Imagine the Ice Age.

    Imagine the extinction of the dinosaurs.

    None of these events affected our earth as much as Chernobyl.

    Chorus: Mother, what ails thee?

    Narrator: The statistical litany of the United Nations:

    Chorus: The Chernobyl disaster affected an estimated nine million people in Ukraine, Belarus

    and Russia alone. Three to four million of them are children. These nine million people received

    the highest known exposure to radiation in the history of the atomic age. No people have ever

    before been continuously exposed to such long-lived, man-made radiation.

    15 The levels of 16caesium-137 alone equal 300 Hiroshimas.

    Alexei Yablokov, USSR Academy of Sciences: What are these catastrophic consequences? What are the effects? Let us start with the emotional aspect. The most terrible effects are not

    mutant animals--blind piglets, a foal with eight legs, calves without tails and with harelips, cats

    and dogs with all sorts of monstrosities. The most terrible thing is the cry of a young woman: „I

    want to live, I'm still young!‟ And the cry that pierces your heart: „Our children are dying! Help!‟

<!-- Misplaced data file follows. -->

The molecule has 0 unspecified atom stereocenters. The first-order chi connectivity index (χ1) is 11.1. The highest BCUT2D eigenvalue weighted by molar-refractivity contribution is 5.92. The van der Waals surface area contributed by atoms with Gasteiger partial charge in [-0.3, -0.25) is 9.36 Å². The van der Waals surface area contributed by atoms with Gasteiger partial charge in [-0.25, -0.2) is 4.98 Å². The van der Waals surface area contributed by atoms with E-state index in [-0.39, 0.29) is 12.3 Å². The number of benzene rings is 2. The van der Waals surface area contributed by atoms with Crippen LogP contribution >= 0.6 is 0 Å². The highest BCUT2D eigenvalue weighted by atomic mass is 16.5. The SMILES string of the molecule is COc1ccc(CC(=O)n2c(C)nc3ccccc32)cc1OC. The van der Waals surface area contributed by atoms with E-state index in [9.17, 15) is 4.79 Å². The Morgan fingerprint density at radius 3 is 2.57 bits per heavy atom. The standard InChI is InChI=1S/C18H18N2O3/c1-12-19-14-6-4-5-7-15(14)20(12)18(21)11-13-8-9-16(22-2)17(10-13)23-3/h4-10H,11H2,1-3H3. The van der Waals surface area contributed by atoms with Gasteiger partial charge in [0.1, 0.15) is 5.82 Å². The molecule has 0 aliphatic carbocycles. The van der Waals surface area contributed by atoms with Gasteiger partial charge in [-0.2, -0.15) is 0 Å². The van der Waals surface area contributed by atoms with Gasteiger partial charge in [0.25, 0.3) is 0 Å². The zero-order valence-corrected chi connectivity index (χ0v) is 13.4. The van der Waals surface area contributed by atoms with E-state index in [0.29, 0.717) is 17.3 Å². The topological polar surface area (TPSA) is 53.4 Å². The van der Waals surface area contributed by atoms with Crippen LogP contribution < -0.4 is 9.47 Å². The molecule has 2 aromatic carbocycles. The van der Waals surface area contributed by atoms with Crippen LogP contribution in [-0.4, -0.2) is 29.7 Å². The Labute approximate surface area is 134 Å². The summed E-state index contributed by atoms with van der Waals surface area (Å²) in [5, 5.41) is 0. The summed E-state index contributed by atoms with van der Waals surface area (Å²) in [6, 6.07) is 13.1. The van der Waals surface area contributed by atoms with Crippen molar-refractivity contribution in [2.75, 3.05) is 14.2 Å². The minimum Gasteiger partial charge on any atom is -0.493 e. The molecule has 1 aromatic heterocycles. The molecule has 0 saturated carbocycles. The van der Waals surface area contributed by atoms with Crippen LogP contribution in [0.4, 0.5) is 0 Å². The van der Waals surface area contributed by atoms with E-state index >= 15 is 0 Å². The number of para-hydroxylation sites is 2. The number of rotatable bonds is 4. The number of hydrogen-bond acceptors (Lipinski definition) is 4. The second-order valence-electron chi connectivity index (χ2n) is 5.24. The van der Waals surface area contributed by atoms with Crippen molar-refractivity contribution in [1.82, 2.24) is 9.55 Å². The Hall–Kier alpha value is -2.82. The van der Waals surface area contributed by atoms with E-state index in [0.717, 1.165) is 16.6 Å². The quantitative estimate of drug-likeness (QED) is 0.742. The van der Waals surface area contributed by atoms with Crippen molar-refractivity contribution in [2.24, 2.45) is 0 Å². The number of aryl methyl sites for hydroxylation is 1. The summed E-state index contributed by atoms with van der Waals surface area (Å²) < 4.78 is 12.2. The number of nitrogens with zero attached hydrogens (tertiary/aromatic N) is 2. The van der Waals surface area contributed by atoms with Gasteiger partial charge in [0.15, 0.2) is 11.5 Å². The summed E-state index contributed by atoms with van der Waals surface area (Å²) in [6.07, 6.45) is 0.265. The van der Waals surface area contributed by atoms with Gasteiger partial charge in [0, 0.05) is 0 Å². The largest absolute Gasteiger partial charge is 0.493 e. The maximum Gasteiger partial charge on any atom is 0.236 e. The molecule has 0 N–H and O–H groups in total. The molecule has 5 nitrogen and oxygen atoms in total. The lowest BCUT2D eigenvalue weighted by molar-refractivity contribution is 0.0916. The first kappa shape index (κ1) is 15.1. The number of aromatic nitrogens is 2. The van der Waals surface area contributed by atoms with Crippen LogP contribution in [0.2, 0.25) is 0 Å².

Even more terrible are the tears of doctors.... 17

Narrator: For eight years after the accident, the entire Belarussian population breathed and

    consumed food laden with Iodine 131. One in four of all infants will contract thyroid cancer; the

    18normal rate is one in a million.

    Mags Whiting, Chernobyl Aid worker and poet: Children who receive the operation for thyroid cancer are left with a red scar encircling their necks, known as the "Belarussian



    Four young frightened girls

    Waiting for their turn

    Will it hurt? Will I survive?

    The lessons quickly learned

    They lie there in their beds of fear

    It could be you or me, but they must pay the price

    for man's inhumanity.

Mother, What Ails Thee? Imagining Chernobyl

    copyright, The Atomic Mirror, 1998, page 8